A report that every county in this district had gone over the top in the Sixth War Loan drive was a highlight yesterday of the concert by the Royal Air Force Band and Symphony Orchestra which attracted a capacity audience of music-lovers to the city auditorium.
THE SALES report was made by Dr. W. G. Lee, Fifteenth District chairman, who also presented T. I. Denmark, Bibb County chairman.
The musical presentation opened with the National Anthem, followed by the Air Corps song in tribute to Uncle Sam's air forces. Then, after a number of British tunes, the symphony took over and rounded out the program with popular selections.
THE 105-PIECE band was directed by Wing Commander R. P. O'Donnell, M. V. O., who for 12 years was director of music on the royal yacht of King George V. He was assisted by Pilot Officer John Hollingsworth, youngest British conductor to have directed the London Symphony. Sgt. David Martin was concertmaster.
Employes and military personnel steped into the New Year's work this week after one of the largest celebrations ever held on the field. Thousands attended the New Year's party in Operations hangar Saturday night, where they were entertained by 105 musicians of the Royal Air Force band and danced to the Robins Field orchestra. Music was provided by Ray Melton's Rhythm Makers for square dancing.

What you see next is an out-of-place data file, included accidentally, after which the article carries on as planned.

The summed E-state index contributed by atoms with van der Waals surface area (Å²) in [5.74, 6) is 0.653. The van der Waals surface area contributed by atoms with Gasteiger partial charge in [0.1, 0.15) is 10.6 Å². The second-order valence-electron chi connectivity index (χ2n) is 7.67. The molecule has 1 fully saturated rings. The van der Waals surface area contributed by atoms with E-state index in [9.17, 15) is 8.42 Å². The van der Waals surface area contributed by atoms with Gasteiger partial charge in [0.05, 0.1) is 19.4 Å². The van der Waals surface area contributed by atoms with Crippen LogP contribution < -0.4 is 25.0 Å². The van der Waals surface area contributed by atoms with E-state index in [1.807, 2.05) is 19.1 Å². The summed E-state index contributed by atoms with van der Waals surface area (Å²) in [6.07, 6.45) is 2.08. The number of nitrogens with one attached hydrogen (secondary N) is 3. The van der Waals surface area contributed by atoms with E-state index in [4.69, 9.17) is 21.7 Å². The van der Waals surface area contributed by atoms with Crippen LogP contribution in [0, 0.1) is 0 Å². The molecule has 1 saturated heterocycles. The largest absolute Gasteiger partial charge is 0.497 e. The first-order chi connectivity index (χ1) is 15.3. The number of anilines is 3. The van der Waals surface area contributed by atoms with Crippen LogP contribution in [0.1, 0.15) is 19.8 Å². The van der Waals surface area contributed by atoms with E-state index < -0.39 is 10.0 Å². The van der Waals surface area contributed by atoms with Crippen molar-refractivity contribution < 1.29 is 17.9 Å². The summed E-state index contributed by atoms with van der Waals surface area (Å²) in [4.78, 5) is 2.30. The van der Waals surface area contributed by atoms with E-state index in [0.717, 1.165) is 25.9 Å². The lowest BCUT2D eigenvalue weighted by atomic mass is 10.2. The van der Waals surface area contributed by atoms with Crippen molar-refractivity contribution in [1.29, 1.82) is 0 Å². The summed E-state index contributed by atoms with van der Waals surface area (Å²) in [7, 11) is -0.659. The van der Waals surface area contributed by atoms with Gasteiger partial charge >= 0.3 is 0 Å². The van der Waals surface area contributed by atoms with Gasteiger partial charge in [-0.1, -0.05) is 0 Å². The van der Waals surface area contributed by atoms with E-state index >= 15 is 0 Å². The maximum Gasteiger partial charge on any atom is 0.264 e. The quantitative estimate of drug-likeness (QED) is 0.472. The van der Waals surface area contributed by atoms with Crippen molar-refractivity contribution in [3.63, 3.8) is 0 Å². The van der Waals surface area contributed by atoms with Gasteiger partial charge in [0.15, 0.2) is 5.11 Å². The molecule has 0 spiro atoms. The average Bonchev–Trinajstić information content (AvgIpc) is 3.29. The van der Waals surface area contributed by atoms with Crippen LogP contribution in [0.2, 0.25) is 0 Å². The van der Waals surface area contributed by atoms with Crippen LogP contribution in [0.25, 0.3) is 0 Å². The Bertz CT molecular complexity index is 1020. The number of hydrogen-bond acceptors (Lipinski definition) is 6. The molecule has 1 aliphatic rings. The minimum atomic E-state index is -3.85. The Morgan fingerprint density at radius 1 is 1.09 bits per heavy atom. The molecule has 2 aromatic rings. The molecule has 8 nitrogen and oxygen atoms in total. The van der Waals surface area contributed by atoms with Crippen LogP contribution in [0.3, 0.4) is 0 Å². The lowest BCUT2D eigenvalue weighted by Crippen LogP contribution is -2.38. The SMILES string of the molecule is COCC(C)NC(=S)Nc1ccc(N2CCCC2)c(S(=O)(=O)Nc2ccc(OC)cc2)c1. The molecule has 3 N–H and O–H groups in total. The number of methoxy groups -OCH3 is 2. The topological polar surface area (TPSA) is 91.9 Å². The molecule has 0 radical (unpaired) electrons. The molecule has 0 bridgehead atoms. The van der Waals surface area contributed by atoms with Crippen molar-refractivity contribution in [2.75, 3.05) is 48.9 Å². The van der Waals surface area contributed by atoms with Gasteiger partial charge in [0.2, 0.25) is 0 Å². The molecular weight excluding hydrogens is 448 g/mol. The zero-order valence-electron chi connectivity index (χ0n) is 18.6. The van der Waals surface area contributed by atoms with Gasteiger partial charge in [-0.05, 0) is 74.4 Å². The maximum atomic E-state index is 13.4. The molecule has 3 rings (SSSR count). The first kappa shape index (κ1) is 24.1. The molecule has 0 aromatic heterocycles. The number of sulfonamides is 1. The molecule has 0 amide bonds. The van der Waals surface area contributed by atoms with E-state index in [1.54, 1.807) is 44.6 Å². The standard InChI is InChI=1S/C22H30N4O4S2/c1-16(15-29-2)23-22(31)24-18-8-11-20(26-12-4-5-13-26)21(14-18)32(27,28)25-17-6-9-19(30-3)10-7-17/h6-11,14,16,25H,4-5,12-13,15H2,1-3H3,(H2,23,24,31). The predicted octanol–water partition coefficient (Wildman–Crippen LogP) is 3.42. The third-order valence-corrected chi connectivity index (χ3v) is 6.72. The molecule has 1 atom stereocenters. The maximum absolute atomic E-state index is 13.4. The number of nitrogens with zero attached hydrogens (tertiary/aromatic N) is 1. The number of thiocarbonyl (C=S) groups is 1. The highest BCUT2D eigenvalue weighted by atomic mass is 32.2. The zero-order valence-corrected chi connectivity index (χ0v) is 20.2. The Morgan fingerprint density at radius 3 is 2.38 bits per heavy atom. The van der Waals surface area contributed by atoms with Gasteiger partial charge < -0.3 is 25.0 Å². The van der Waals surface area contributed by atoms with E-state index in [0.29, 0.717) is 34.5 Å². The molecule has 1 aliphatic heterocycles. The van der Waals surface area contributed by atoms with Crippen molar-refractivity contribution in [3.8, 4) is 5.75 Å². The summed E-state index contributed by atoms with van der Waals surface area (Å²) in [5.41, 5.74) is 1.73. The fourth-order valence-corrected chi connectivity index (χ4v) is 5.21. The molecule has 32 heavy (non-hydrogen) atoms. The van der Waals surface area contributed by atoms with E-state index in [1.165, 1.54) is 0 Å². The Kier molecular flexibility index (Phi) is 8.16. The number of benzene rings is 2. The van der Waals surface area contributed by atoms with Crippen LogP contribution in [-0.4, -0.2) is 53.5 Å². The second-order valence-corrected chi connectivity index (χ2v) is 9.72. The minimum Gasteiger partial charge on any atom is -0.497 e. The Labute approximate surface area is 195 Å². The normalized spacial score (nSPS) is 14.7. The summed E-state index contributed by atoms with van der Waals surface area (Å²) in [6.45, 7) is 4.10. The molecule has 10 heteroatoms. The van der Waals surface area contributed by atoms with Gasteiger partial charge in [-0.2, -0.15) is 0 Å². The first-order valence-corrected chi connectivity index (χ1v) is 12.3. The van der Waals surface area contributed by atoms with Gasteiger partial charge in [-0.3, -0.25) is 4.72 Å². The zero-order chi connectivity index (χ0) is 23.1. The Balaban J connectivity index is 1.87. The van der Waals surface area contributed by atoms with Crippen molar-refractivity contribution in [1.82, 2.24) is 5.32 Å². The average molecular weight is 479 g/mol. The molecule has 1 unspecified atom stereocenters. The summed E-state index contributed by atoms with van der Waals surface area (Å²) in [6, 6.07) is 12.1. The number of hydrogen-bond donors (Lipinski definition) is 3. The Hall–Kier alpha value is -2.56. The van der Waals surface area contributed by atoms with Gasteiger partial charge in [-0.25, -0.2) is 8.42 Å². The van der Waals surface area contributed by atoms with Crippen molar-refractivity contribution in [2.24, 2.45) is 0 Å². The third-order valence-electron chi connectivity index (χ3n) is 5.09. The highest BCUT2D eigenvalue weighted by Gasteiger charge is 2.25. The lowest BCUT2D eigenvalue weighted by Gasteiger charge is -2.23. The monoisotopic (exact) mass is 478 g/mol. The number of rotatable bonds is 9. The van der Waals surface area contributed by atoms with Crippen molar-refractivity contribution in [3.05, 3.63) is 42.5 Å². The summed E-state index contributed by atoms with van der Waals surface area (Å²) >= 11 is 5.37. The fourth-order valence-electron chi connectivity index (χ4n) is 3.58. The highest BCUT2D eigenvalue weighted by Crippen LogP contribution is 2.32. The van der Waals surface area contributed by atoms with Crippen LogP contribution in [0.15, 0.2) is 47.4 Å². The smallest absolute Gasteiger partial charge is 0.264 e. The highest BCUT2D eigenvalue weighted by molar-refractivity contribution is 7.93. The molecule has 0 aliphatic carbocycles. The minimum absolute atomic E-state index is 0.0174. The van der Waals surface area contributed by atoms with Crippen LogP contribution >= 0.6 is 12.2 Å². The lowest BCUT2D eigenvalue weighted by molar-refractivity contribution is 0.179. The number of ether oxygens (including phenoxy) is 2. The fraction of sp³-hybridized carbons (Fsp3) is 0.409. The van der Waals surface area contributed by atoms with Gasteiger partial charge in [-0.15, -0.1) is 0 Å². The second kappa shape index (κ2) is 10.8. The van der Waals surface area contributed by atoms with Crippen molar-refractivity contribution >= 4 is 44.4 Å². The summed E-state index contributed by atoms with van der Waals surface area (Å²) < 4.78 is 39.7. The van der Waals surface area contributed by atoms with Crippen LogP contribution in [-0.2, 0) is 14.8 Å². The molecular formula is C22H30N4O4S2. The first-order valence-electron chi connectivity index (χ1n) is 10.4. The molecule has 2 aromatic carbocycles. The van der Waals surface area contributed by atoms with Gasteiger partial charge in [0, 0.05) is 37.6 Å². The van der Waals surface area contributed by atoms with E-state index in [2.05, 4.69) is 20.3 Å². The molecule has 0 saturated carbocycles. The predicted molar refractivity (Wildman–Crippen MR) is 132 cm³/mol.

Both the symphony orchestra and military band units of the RAF organization played on a special platform built for the concert. Led by Wing Commander R. P. O'Donnell, the British band offered a varied program that won enthusiastic favor with the guests.
Col. Thomas H. Chapman WRATSC commanding officer, welcomed the visiting musicians who are in this country for a tour of Army Air Forces installations while the AAF band is touring England in a reciprocal arrangement.
Colonel Chapman also spoke to the employes pointing out that the work load of the command would be increased for the new year and that individual efforts would have to be increased if we are to fulfill our jobs.
Sunday afternoon the military unit of the RAF band paraded in downtown Macon preceding a concert by the RAF ensemble in the City Auditorium which was filled to capacity. The program was presented under the joint sponsorship of the Macon War Finance Committee and the Warner Robins Air Technical Service Command. The audience, generous with its applause throughout the concert, brought Wing Commander O'Donnell back three times at the concision of the program.